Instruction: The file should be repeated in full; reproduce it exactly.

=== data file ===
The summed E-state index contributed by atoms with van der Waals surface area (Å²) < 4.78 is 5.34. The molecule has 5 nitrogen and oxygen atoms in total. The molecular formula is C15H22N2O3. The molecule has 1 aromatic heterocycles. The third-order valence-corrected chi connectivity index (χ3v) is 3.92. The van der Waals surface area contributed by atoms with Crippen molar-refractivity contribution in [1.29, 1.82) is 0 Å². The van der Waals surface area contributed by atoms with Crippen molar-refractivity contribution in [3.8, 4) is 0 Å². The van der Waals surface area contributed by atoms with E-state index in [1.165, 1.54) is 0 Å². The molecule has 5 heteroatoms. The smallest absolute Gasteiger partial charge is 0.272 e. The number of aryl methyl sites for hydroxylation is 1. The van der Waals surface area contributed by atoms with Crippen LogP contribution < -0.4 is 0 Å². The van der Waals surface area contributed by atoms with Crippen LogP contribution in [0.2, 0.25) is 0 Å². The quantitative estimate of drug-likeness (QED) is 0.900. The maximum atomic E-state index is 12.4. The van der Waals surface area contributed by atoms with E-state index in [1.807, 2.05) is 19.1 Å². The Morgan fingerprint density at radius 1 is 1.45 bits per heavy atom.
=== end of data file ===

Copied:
The summed E-state index contributed by atoms with van der Waals surface area (Å²) < 4.78 is 5.34. The molecule has 5 nitrogen and oxygen atoms in total. The molecular formula is C15H22N2O3. The molecule has 1 aromatic heterocycles. The third-order valence-corrected chi connectivity index (χ3v) is 3.92. The van der Waals surface area contributed by atoms with Crippen molar-refractivity contribution in [1.29, 1.82) is 0 Å². The van der Waals surface area contributed by atoms with Crippen molar-refractivity contribution in [3.8, 4) is 0 Å². The van der Waals surface area contributed by atoms with E-state index in [1.165, 1.54) is 0 Å². The molecule has 5 heteroatoms. The smallest absolute Gasteiger partial charge is 0.272 e. The number of aryl methyl sites for hydroxylation is 1. The van der Waals surface area contributed by atoms with Crippen LogP contribution < -0.4 is 0 Å². The van der Waals surface area contributed by atoms with Crippen LogP contribution in [0.2, 0.25) is 0 Å². The quantitative estimate of drug-likeness (QED) is 0.900. The maximum atomic E-state index is 12.4. The van der Waals surface area contributed by atoms with E-state index in [1.807, 2.05) is 19.1 Å². The Morgan fingerprint density at radius 1 is 1.45 bits per heavy atom.